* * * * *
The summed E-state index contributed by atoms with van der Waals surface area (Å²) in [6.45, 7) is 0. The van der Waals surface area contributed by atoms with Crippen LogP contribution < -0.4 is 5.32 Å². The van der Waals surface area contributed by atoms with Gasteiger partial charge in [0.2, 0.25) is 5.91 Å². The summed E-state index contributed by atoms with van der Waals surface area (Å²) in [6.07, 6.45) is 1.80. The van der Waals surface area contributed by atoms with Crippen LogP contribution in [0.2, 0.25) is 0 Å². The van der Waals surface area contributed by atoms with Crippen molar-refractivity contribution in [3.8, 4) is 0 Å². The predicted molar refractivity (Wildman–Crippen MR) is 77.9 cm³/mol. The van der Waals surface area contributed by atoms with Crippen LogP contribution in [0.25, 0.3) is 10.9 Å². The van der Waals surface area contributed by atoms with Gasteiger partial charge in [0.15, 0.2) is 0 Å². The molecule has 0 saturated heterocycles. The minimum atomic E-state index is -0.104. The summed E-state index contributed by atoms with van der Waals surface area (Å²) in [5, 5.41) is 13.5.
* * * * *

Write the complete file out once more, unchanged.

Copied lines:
The summed E-state index contributed by atoms with van der Waals surface area (Å²) in [6.45, 7) is 0. The van der Waals surface area contributed by atoms with Crippen LogP contribution < -0.4 is 5.32 Å². The van der Waals surface area contributed by atoms with Gasteiger partial charge in [0.2, 0.25) is 5.91 Å². The summed E-state index contributed by atoms with van der Waals surface area (Å²) in [6.07, 6.45) is 1.80. The van der Waals surface area contributed by atoms with Crippen LogP contribution in [0.2, 0.25) is 0 Å². The van der Waals surface area contributed by atoms with Crippen molar-refractivity contribution in [3.8, 4) is 0 Å². The predicted molar refractivity (Wildman–Crippen MR) is 77.9 cm³/mol. The van der Waals surface area contributed by atoms with Crippen LogP contribution in [0.25, 0.3) is 10.9 Å². The van der Waals surface area contributed by atoms with Gasteiger partial charge in [0.15, 0.2) is 0 Å². The molecule has 0 saturated heterocycles. The minimum atomic E-state index is -0.104. The summed E-state index contributed by atoms with van der Waals surface area (Å²) in [5, 5.41) is 13.5.